27. When you’re asking around for sightseeing or dining advice, avoid hotel staffers unless you are at a hotel known for its concierge service. They’re often on the take. In fact, many hotels license out their concierge operations to companies that get commissions on bookings for certain attractions and restaurants.

lost in translation 646 101 Travel Tips: From How To Pack To Combatting Jet Lag
26. If you are traveling alone, find a restaurant where you can eat at the bar. You can talk to the other people and to the bartender. Better than reading at a table by yourself, and you’ll get to know the locals.

25. No matter where you are when you are traveling, ask people around you where to eat. Ask the guy helping you at the museum, or the person checking you out at the store. Ask lots of people. If you ask people at your hotel, ask them where they personally like to eat.

24. If you’re in a non-English speaking country, avoid places with English menus or other gimmicks (like a guy standing outside ushering you inside).

23. “I like to read or sleep on a flight. I take advantage of the quiet ‘me time’ and rest.” — Jessica Stam, model

22. Be sure to weigh all your baggage before arriving at the airport, airlines love to charge for any bags that weigh over the recommended limit. Not worth the extra charge!

21. “The first thing I usually pack is really good facial cream to keep my skin moisturized.” — Gwyneth Paltrow, actress

20. Set your watch to your destination time as soon as you board the plane. Then, try to eat your meals in accordance with the time of your destination.

19. “
If you’re traveling with someone, bring a splitter and extra headphones. Movies are more fun when watching together.” — Tony Hsieh, CEO of Zappos

18. If it is night when you arrive at your destination, do your best to sleep or at least rest. If it’s morning do everything you can to stay awake. If you find that you are totally exhausted, try to hold out for a short afternoon nap.

17. When you’re flying to another country, it’s very important to get off the plane first because a five-minute delay getting off the plane can add 40 minutes to going through customs.

16. If you’re traveling on a budget, look for free activities in your destination. Convention and Visitor Bureau Web sites are great resources for listings of parades, festivals, fairs, art shows, outdoor movie screenings, parks, museums that don’t charge admission, and more.

15. Your hotel’s location is essentially your neighborhood for the duration of your stay, so it’s important to scout it out when you’re traveling. Search out what the local shops and restaurants are to find out the vibe of the neighborhood.

14. The Ultimate Guide to Worldwide Etiquette provides a nice quick overview of customs, etiquette, and tipping standards around the world. If all else fails, just follow the lead of people around you.

13. Hotel pool closed? You may have grounds for a room credit. Ask nicely at the front desk about receiving compensation for amenities that were promised but not delivered, just remember to be realistic.

12. Don’t volunteer right away on an overbooked flight to get off, wait to be bumped, when the compensation is richer—up to $1,300 to cover meals and overnight accommodations. Keep in mind that volunteers can negotiate perks but are not entitled to anything until the airline has no choice but to deny a seat.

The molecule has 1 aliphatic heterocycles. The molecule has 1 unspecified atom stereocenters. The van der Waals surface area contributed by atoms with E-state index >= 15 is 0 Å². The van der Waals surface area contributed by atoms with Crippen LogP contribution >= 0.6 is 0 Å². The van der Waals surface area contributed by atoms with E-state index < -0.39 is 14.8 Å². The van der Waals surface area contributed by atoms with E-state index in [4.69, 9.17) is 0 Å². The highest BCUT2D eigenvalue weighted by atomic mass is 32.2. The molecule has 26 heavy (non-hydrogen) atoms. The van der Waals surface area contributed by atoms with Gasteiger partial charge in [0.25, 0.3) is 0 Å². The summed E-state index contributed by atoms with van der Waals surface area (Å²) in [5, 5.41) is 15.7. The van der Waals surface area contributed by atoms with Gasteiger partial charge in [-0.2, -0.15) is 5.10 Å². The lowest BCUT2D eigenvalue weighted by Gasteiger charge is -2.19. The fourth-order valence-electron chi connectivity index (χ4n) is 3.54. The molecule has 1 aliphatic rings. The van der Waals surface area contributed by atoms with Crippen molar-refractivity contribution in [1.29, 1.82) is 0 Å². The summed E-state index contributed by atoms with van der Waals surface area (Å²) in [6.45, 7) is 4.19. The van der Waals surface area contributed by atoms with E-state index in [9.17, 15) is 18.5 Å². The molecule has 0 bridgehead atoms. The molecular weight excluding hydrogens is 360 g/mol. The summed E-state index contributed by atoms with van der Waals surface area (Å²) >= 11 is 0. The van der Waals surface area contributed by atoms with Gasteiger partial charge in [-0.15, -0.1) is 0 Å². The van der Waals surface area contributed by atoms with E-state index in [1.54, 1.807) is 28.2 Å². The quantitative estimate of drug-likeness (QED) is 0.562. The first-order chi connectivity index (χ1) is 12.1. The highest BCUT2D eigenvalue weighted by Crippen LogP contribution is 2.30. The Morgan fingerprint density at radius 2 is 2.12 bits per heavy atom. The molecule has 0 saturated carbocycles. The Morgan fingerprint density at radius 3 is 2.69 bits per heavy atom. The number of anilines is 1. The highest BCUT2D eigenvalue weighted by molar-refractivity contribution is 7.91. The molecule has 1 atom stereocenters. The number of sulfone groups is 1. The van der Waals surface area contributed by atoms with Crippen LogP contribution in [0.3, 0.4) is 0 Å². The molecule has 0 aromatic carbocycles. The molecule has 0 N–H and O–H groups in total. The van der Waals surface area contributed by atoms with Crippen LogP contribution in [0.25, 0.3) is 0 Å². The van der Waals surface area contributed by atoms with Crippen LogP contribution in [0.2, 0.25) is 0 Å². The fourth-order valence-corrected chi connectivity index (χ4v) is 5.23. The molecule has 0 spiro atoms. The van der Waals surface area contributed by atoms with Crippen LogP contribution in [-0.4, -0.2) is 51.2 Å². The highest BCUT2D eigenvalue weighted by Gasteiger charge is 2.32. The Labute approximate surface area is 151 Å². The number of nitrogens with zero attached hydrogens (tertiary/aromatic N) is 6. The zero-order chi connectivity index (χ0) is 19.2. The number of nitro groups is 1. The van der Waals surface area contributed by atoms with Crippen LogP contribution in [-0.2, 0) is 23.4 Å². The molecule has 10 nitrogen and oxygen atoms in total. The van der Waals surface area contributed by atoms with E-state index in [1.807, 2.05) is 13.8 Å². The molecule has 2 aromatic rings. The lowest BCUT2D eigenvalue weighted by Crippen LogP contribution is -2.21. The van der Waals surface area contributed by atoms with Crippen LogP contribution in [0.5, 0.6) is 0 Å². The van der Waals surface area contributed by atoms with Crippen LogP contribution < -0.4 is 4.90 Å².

11. Read your hotel bill carefully. If there’s something on it you don’t recognize, talk to a manager. Once you leave the hotel, fixing your bill gets much harder.

10. “I’m a huge fan of yoga and Pilates, so I’m always exploring the studios in the cities I visit.” — Allessandra Ambrososio, model

9. Rather than taking the entire copy of a travel guidebook, just photocopy the pages you need, then discard after you have used them. It saves space and weight.

8. “No city on earth has as many walk-in nail salons as New York does. So before I leave home, I get a gel manicure that lasts three weeks so I don’t have to worry about chips on the road.” — Wendy Rodewald, Senior Editor at Daily Makeover

7. To avoid being charged by your bank abroad, why not purchase a currency card instead. This will give you free cash withdrawals and make it easier to buy and sell currency.

6. “GateGuru is an app that has every airport and restaurant and terminal. If you don’t want to eat plane food, you can see your options. Also, my phone has a Mophie Juice Pack [rechargeable battery]. It’s a life-changing thing to not have to worry about your phone dying.” — David Gilboa, Co-founder and co-CEO of Warby Parker

5. “Nuts are great for the road. They have protein and keep you energized.” — Rebecca Minkoff, designer

4. If you want to dig into the weirder side of a city, few sites are better at chronicling oddball tourism spots than Atlas Obscura. The site lists off bizarre restaurants, strange architecture, tiny museums, and plenty more.

3. The U.S. Transportation Security Administration’s new PreCheck program fast-tracks travelers in exchange for undergoing a voluntary prescreening. Bonus: Shoes stay tied and your laptop stays in its case. PreCheck is currently available for certain frequent fliers at more than a dozen U.S. airports.

2. Memorize the 3-1-1 rule for acceptable carry-on luggage: 3-ounce bottles or less, in a one quart plastic bag, one bag per passenger at the checkpoint. If you have to bring a medical exception to the 3-1-1 rule, declare the item, which will then be inspected and most likely allowed through.

1. “Try to get a window seat so you can lean against the wall if you want to get some sleep.” — Rachel McAdams, actress